Thu, Jul 17, 2008
The Nation, ANN
Singapore's economic success is its shield

>Singapore is one of the richest countries in Asia. It is small and has been run for the past six decades by the same People's Action Party elite which, under former prime minister Lee Kuan Yew, has brought phenomenal economic growth and social benefits to its people. Lee's words still command news headlines. When he speaks, people listen. Sometimes, they just want to hear what he has to say. He has generated both love and hatred in the country.

Of course, it is difficult for the latter group to make much headway. Lee has no mercy for political opponents, never mind time to listen to them. He is still the 'Minister's Mentor', and has great influence over day-to-day affairs

So, when foreign countries and international organisations criticise the island nation, the Singaporean leaders just laugh. They could not care less what other people have said or will say. Nothing will affect Singapore's government.

Some countries are receptive to outside pressure, especially in Europe. But Singapore is an exception. The latest report by the London-based International Bar Association's Human Rights Institute (IBAHRI) is a case in point. The organisation attacked Singapore's government for its human rights record and the island republic's severe limitations on freedom of expression, assembly and the press, and of the independence of the judiciary. Moreover, the report said that Singapore courts are notorious for slapping huge penalties on those found guilty of defaming Singapore's leaders.

The report pointed out that a judiciary vulnerable to executive influence is largely to blame for these kind of problems, and the chilling effect it brings to Singaporean society in particular. But this is nothing new. IBAHRI should have known the situation inside the country because it held its annual meeting there last October - to widespread criticism.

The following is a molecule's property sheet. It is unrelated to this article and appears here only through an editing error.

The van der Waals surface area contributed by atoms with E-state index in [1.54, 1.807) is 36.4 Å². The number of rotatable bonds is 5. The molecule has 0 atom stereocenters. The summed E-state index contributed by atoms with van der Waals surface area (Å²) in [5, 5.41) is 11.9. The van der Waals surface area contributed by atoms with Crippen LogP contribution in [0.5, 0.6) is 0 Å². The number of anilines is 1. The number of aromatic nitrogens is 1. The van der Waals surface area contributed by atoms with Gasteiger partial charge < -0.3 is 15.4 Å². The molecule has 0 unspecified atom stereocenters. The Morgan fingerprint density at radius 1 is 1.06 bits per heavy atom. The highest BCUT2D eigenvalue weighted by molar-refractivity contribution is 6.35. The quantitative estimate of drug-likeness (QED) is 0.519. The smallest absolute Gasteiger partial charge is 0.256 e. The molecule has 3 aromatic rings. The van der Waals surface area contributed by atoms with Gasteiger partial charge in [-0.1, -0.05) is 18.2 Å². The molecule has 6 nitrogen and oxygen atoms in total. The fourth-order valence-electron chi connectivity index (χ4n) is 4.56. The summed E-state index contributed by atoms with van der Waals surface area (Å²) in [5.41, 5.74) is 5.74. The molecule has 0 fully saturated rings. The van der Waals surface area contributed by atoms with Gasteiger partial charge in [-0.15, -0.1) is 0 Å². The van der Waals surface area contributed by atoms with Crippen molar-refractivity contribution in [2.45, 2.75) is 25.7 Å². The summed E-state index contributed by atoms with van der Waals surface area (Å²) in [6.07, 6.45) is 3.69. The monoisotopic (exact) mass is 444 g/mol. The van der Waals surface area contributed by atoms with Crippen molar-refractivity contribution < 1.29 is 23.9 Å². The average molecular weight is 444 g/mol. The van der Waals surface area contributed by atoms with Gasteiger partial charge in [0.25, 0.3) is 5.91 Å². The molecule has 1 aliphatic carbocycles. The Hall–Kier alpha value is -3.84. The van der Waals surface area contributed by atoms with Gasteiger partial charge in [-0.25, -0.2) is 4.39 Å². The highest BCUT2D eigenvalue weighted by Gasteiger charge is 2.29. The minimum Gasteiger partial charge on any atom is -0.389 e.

It is ironic that Singapore has maintained its political and social system unchanged. It stands alone. Other countries in Southeast Asia often talk about the sway of neighbouring countries, such as Thailand's influence on democratic development in Cambodia, Burma, the Philippines or Indonesia. Singapore can be very international when it wants to be, when this attitude fits and benefits the country. The island's leaders can also isolate themselves if they believe that is the right thing to do. Just look back at the caning of American student Michael Fay in May 1994, an issue on which the island refused to budge, even under great US pressure. This is the kind of determination seen rarely in the international community. Still, bilateral relations between Singapore and the US have prospered. Now, Singapore is one of the most trusted allies of the US.

So, Singapore will change only when the PAP loses some of its grip on power and the country's economic condition alters. For example, the government's decision to go ahead with the construction of two huge casinos after years of opposition shows the utmost pragmatism. The Singaporean leaders are shrewd, looking only for a win-win outcome.

This explains why several countries, big and small, are studying the so-called 'Singapore model', which concentrates on economic growth and government control. Even superpowers like Russia and China are interested in the island's development model.

Whatever Singapore does, it has an advantage because it is small. So, foreign organisations, respectable as they might be, should be wary when commenting on Singapore. Let's face it, Singapore is successful and its people are economically prosperous. Say whatever one likes, most Singaporeans are content with their situation.

Lest we forget, many foreigners also love Singapore also because of its efficiency and cleanliness. Business people especially do not care about human rights or media freedom when they invest in and do business with the island. --The Nation/Asia News Network


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